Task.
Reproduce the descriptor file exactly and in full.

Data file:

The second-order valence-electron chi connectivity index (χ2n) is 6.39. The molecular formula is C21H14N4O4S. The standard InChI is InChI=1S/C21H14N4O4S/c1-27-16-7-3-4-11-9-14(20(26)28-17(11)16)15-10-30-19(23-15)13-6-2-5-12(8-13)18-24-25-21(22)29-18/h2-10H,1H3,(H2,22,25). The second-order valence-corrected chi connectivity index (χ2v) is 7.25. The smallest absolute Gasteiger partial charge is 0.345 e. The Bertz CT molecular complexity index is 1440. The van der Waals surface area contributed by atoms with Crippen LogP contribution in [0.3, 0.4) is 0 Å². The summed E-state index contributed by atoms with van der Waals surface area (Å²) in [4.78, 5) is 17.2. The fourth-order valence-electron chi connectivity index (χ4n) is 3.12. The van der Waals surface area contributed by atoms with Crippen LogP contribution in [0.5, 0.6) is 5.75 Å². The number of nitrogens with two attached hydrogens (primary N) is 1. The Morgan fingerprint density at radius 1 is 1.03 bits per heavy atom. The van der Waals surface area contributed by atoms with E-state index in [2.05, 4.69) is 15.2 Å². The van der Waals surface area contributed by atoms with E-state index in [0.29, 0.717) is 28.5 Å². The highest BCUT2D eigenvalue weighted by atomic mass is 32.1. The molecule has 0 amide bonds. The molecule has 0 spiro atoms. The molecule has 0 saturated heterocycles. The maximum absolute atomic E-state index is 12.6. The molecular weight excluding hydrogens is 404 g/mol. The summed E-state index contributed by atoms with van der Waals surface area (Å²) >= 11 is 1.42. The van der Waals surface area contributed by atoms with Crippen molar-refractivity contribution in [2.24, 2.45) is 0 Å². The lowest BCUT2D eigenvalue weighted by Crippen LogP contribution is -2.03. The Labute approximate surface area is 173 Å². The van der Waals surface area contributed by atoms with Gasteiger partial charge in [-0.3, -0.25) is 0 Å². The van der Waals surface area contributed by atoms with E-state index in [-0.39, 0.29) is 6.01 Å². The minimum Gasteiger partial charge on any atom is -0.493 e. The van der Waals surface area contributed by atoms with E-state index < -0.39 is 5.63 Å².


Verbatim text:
The second-order valence-electron chi connectivity index (χ2n) is 6.39. The molecular formula is C21H14N4O4S. The standard InChI is InChI=1S/C21H14N4O4S/c1-27-16-7-3-4-11-9-14(20(26)28-17(11)16)15-10-30-19(23-15)13-6-2-5-12(8-13)18-24-25-21(22)29-18/h2-10H,1H3,(H2,22,25). The second-order valence-corrected chi connectivity index (χ2v) is 7.25. The smallest absolute Gasteiger partial charge is 0.345 e. The Bertz CT molecular complexity index is 1440. The van der Waals surface area contributed by atoms with Crippen LogP contribution in [0.3, 0.4) is 0 Å². The summed E-state index contributed by atoms with van der Waals surface area (Å²) in [4.78, 5) is 17.2. The fourth-order valence-electron chi connectivity index (χ4n) is 3.12. The van der Waals surface area contributed by atoms with Crippen LogP contribution in [0.5, 0.6) is 5.75 Å². The number of nitrogens with two attached hydrogens (primary N) is 1. The Morgan fingerprint density at radius 1 is 1.03 bits per heavy atom. The van der Waals surface area contributed by atoms with E-state index in [2.05, 4.69) is 15.2 Å². The van der Waals surface area contributed by atoms with E-state index in [0.29, 0.717) is 28.5 Å². The highest BCUT2D eigenvalue weighted by atomic mass is 32.1. The molecule has 0 amide bonds. The molecule has 0 spiro atoms. The molecule has 0 saturated heterocycles. The maximum absolute atomic E-state index is 12.6. The molecular weight excluding hydrogens is 404 g/mol. The summed E-state index contributed by atoms with van der Waals surface area (Å²) >= 11 is 1.42. The van der Waals surface area contributed by atoms with Crippen molar-refractivity contribution in [2.24, 2.45) is 0 Å². The lowest BCUT2D eigenvalue weighted by Crippen LogP contribution is -2.03. The Labute approximate surface area is 173 Å². The van der Waals surface area contributed by atoms with Gasteiger partial charge in [-0.3, -0.25) is 0 Å². The van der Waals surface area contributed by atoms with E-state index in [-0.39, 0.29) is 6.01 Å². The minimum Gasteiger partial charge on any atom is -0.493 e. The van der Waals surface area contributed by atoms with E-state index < -0.39 is 5.63 Å².